Living life to the fullest with diabetes is possible.

If diabetes is managed, individuals can live long, healthy lives doing the activities they love and eating food they enjoy.

To learn more about our Diabetes Self-Management Education program:

What is diabetes?

All individuals must eat to have energy to fuel their bodies.

After a person eats, the food becomes glucose (blood sugar). That glucose needs to get into the cells and the muscles to provide energy for the body.

The cells act like a lock and the pancreas makes a hormone, called insulin, which is the key that can unlock those cells.

The challenge for those with diabetes is that the pancreas doesn’t make enough insulin or doesn’t use it as well as it should. The result is too much glucose that stays in the blood.

High amounts of glucose in the blood can cause serious health problems such as vision loss, kidney disease, numbness in the fingers and toes, heart disease, and many other challenges.

Type 1 diabetes

Type 1 diabetes- For individuals with type 1 diabetes, the body makes little to no insulin. This used to be known as Juvenile Diabetes because most people are diagnosed as children or young adults. Individuals with type 1 will need to take insulin every day.


5- 5 %
of those with diabetes have type 1.

Type 2 diabetes

For individuals with type 2 diabetes, the body doesn’t use insulin well and can’t keep glucose (blood sugar) at normal levels. Type 2 diabetes develops over the course of many years and is generally diagnosed in adults.


90- 90 %
of those with diabetes have type 2 diabetes.

Gestational diabetes

This affects pregnant women who cannot produce enough insulin or the body doesn’t use insulin properly. Resulting in too much glucose (blood sugar) remaining in the blood that could create pregnancy complications. Most of the time, blood sugars return to normal after childbirth.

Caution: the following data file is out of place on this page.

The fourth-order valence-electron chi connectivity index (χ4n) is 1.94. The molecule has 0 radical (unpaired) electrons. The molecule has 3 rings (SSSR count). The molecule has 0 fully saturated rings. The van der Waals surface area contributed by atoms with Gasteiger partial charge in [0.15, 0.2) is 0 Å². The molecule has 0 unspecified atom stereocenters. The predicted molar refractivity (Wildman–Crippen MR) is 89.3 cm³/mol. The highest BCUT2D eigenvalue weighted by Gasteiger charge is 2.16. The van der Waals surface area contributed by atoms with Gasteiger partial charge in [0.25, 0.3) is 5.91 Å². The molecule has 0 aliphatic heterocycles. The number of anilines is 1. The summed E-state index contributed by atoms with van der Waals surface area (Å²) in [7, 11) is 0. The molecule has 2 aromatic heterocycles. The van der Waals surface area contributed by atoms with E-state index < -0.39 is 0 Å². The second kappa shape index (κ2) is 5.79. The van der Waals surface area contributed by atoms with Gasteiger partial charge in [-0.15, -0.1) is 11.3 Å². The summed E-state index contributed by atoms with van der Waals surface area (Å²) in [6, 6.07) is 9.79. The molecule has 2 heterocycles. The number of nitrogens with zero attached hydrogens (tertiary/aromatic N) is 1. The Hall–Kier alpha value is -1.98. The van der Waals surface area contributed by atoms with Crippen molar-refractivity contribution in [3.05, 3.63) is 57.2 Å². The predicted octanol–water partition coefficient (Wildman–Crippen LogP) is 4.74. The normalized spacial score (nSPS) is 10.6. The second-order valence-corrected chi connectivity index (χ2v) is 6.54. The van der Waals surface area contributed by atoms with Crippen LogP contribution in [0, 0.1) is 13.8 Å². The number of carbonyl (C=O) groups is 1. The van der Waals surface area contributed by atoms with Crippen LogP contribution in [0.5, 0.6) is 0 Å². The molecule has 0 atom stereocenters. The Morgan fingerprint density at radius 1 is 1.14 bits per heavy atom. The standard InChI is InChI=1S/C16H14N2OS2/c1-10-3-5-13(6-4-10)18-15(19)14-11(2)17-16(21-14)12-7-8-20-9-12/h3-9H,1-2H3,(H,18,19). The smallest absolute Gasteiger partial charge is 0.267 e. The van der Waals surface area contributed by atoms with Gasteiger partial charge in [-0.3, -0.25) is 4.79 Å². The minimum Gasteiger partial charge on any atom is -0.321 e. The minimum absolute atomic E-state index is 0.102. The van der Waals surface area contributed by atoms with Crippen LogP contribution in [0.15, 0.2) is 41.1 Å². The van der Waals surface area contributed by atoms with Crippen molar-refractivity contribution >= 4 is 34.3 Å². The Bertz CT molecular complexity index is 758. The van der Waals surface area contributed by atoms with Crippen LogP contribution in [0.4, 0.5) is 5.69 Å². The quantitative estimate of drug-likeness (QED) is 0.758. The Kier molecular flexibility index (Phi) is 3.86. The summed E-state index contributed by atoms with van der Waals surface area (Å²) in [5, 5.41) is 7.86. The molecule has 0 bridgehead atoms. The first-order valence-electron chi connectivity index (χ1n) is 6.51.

However, once an individual has had gestational diabetes there is a higher risk for type 2 diabetes later in life.

It’s important to talk with your doctor

and get your blood sugar tested if
you are at risk.

Type 2 diabetes can be prevented or delayed with healthy lifestyle changes such
as the Diabetes Prevention Program.

How can I find out if I have diabetes?

Diabetes can be diagnosed through a blood glucose test or a hemoglobin A1c test. Talk to your doctor or healthcare provider about family history of diabetes and discuss your risks.

Diabetes Self-Management Education

The Diabetes Self-Management Education (DSME) program is a 6 week program that gives participants the tools to monitor glucose at home, make lifestyle changes, learn valuable information on medications and insulin, and make informed choices about foods and carbohydrates to manage diabetes. The program is accredited by the Association of Diabetes Care and Education Specialists (ADCES) and participants in the program have an average reduction in A1c of 1.15!

Contact Us

Call today to register

This Number is Toll Free

(813) 307-8009.

Registration is required and

sessions fill up quickly.

This Number is Toll Free

(813) 307-8009.

Living life to the fullest with diabetes is possible.

Let our experts show you how.